How to Care for Your Skin’s Changing Needs in the Winter
Dropping temperatures, cold wind, ice and snow. We dig out our winter coats and hats to prepare ourselves for winter, but sometimes we forget that we need to make a transition with our skin care routine as the season changes.
Dry skin can be a noticeable side effect of winter for many people. It can cause lines that look deeper than normal around your eyes and mouth. It can mean flaky skin on your cheeks, chapped lips, and even cracked skin on your hands or around your cuticles that might bleed. But it doesn’t have to reach this point. With a little effort aimed at prevention, you can care for your skin’s changing needs in the winter before problems arise.
Use a humidifier
The air is a lot drier in winter. This lack of humidity can often lead to dry skin. Using a humidifier in your home can add moisture back into the air. If you use a small humidifier in just one room, set it up in your bedroom so your skin can get the benefit of higher humidity several hours each night while you sleep.
The delicate skin on the backs of your hands will be one of the first places to show signs of winter dryness and aging, even before the skin on your face. Getting into the habit of wearing gloves when you go outside – even if it’s just a walk to the mailbox – will help protect your hands. In addition to gloves, make a habit of using a good-quality moisturizer for your hands before bed.
Turn down the heat
Relaxing in front of a fireplace can feel great in the winter, but it can also dry out your skin. Being in a house with the heat dialed up too high can also lead to dry skin. Try keeping your thermostat set between 68 and 72 degrees to give your skin a break.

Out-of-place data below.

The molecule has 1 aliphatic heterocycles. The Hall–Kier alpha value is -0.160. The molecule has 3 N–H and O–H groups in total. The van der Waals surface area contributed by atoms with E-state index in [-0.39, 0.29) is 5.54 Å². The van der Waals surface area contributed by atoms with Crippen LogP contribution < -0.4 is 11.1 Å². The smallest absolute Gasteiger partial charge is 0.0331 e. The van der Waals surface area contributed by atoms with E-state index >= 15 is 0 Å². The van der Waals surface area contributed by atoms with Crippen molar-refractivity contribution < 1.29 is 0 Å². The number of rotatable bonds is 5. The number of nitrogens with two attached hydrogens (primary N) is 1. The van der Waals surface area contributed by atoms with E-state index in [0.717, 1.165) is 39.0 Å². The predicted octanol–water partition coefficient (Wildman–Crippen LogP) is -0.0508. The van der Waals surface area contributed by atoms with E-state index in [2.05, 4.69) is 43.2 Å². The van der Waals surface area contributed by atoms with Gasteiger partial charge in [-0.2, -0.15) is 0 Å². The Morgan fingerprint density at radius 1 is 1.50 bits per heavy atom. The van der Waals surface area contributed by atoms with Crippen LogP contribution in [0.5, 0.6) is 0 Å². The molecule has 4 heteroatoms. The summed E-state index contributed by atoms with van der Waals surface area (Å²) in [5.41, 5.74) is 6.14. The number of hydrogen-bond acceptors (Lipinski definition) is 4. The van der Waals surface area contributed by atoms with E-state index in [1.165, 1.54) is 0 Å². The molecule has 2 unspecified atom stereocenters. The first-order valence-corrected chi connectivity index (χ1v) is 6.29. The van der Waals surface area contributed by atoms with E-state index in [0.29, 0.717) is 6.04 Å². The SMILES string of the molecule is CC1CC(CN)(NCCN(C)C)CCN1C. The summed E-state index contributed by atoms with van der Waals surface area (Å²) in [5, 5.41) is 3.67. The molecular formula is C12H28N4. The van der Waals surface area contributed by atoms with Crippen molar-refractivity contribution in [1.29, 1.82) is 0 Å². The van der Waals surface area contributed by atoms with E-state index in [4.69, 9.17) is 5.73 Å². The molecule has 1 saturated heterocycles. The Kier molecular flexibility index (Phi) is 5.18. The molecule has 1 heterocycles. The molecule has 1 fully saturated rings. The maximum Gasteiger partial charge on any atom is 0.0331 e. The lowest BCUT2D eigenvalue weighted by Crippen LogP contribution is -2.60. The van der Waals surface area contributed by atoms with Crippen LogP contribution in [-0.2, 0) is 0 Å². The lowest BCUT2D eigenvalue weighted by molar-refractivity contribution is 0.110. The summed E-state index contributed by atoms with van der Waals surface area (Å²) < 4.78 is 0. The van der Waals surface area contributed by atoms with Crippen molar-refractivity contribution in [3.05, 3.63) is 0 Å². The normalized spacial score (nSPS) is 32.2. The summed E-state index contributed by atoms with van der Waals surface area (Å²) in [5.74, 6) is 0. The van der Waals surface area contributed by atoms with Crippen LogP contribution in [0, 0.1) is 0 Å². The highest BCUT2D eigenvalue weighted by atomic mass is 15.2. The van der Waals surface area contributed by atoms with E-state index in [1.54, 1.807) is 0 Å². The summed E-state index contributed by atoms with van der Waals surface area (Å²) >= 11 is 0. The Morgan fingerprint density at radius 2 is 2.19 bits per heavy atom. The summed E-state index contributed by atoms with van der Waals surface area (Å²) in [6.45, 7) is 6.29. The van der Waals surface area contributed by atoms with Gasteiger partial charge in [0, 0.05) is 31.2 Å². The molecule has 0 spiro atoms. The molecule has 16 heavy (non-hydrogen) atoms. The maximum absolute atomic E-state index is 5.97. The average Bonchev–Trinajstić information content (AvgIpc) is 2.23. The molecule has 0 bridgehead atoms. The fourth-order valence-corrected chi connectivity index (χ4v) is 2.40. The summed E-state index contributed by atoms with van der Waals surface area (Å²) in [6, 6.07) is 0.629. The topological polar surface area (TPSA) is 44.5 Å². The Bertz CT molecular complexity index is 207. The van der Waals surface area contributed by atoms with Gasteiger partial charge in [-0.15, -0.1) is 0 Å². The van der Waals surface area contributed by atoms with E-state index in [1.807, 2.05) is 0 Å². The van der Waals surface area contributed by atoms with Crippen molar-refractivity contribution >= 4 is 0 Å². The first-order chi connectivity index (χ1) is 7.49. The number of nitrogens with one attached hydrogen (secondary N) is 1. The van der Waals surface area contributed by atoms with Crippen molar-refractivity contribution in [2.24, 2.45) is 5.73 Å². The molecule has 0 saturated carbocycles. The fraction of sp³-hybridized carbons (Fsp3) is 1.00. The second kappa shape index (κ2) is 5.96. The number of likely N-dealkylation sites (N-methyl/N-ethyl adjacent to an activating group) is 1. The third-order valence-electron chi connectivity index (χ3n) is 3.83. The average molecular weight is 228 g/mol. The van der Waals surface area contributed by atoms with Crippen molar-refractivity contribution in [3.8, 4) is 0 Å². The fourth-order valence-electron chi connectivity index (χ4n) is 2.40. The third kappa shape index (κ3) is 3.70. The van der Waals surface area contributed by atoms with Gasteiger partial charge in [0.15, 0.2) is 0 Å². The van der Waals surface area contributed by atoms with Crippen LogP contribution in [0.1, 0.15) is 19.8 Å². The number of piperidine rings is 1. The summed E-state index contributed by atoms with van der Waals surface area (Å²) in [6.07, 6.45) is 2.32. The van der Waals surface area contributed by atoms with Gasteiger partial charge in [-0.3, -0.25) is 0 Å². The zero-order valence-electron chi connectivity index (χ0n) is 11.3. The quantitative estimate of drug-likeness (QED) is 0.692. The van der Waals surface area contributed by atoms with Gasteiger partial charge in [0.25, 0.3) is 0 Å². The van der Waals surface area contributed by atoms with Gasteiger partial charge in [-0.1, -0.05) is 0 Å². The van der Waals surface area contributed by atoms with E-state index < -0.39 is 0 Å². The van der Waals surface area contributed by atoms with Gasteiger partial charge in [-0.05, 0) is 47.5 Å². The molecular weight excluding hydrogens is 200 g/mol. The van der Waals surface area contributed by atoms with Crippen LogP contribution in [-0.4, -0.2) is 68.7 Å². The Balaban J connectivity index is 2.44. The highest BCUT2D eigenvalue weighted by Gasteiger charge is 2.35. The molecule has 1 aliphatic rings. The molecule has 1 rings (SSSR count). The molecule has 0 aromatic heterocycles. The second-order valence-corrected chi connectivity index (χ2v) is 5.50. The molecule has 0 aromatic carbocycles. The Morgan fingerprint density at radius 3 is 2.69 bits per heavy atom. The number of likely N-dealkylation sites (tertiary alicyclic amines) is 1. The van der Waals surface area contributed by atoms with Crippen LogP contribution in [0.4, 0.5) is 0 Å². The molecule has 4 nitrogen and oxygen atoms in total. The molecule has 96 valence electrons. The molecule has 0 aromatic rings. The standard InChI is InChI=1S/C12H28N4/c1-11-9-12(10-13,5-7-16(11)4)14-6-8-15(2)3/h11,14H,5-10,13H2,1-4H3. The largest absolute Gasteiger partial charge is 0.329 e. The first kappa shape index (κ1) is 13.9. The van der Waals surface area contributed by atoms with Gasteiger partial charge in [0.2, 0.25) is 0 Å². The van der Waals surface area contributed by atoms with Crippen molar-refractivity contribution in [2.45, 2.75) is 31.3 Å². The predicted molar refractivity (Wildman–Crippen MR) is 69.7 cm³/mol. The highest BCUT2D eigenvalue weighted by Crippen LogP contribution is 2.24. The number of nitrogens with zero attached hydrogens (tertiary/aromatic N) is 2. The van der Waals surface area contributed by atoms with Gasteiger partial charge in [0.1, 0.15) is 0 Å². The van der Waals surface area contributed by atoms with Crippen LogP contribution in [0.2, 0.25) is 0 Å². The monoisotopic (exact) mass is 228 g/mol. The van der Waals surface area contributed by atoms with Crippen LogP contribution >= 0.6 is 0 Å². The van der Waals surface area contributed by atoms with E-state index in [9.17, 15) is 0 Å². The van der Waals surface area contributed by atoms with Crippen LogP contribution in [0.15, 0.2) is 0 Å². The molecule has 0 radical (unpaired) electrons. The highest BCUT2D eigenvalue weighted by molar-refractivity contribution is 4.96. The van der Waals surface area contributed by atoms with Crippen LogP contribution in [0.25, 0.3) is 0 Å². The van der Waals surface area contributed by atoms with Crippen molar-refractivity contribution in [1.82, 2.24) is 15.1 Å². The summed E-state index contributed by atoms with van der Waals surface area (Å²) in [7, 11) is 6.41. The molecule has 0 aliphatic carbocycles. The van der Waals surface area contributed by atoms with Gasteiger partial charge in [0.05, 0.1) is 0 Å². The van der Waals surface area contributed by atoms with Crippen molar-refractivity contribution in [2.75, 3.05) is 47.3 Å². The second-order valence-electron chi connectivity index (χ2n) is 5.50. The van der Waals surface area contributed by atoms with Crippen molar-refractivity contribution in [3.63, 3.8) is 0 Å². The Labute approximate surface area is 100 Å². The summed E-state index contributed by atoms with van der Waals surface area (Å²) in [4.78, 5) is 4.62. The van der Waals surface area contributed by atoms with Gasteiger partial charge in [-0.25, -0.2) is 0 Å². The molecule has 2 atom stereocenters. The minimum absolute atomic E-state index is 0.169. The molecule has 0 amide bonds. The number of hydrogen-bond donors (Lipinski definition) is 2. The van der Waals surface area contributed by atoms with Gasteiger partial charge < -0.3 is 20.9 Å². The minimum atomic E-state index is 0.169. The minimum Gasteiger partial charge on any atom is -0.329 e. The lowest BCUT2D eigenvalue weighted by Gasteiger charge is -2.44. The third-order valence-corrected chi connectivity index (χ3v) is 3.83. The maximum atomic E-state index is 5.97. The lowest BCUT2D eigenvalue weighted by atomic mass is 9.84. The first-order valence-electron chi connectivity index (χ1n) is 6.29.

Don’t overlook your lips. If the air in your home or office is dry, and then you go outside in the winter wind, you run the risk of dry, chapped lips. Smooth on some protective lip balm after meals, before bed, and before you head outside.
Just because it’s not beach weather doesn’t mean you should put away your sunscreen. UVA and UVB rays can damage your skin year-round, according to the Skin Cancer Foundation. Applying a broad-spectrum sunscreen with an SPF of 15 or higher to all exposed skin each day is recommended. To soothe dry skin, try picking one with moisturizing ingredients like glycerin or lanolin.
Shower and moisturizing tips
The American Academy of Dermatology Association (AAD) has several suggestions for keeping your skin hydrated in the winter:
- Limit your shower or bath time to five or 10 minutes.
- Use warm water, not hot.
- Close the bathroom door to create a humid environment.
- Pat your skin dry with a towel, don’t rub it.
- Apply moisturizer right after you dry your skin.
Use gentle, fragrance-free skin care products
Experts recommend you opt for thicker creams instead of thin lotions. The AAD recommends choosing a cream that has one or more of these ingredients:
- Jojoba oil
- Hyaluronic acid
- Lactic acid
- Mineral oil
- Shea butter
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